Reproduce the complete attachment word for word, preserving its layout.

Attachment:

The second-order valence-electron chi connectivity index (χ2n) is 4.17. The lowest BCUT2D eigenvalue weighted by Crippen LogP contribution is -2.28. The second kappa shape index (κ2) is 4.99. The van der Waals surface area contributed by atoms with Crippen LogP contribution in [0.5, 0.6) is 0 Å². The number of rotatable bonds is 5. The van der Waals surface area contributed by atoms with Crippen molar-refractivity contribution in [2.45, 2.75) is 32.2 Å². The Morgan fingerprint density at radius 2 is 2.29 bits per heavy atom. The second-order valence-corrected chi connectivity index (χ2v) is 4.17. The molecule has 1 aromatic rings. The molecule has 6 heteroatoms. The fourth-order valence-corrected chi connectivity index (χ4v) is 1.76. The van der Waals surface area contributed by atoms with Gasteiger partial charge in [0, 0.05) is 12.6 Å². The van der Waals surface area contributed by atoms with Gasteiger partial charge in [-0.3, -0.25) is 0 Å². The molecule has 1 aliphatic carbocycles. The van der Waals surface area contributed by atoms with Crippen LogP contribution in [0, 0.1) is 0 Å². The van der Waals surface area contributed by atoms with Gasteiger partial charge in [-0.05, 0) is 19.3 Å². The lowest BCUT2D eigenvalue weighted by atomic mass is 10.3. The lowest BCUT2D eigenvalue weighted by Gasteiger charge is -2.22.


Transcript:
The second-order valence-electron chi connectivity index (χ2n) is 4.17. The lowest BCUT2D eigenvalue weighted by Crippen LogP contribution is -2.28. The second kappa shape index (κ2) is 4.99. The van der Waals surface area contributed by atoms with Crippen LogP contribution in [0.5, 0.6) is 0 Å². The number of rotatable bonds is 5. The van der Waals surface area contributed by atoms with Crippen molar-refractivity contribution in [2.45, 2.75) is 32.2 Å². The Morgan fingerprint density at radius 2 is 2.29 bits per heavy atom. The second-order valence-corrected chi connectivity index (χ2v) is 4.17. The molecule has 1 aromatic rings. The molecule has 6 heteroatoms. The fourth-order valence-corrected chi connectivity index (χ4v) is 1.76. The van der Waals surface area contributed by atoms with Gasteiger partial charge in [0, 0.05) is 12.6 Å². The van der Waals surface area contributed by atoms with Gasteiger partial charge in [-0.3, -0.25) is 0 Å². The molecule has 1 aliphatic carbocycles. The van der Waals surface area contributed by atoms with Crippen LogP contribution in [0, 0.1) is 0 Å². The van der Waals surface area contributed by atoms with Gasteiger partial charge in [-0.05, 0) is 19.3 Å². The lowest BCUT2D eigenvalue weighted by atomic mass is 10.3. The lowest BCUT2D eigenvalue weighted by Gasteiger charge is -2.22.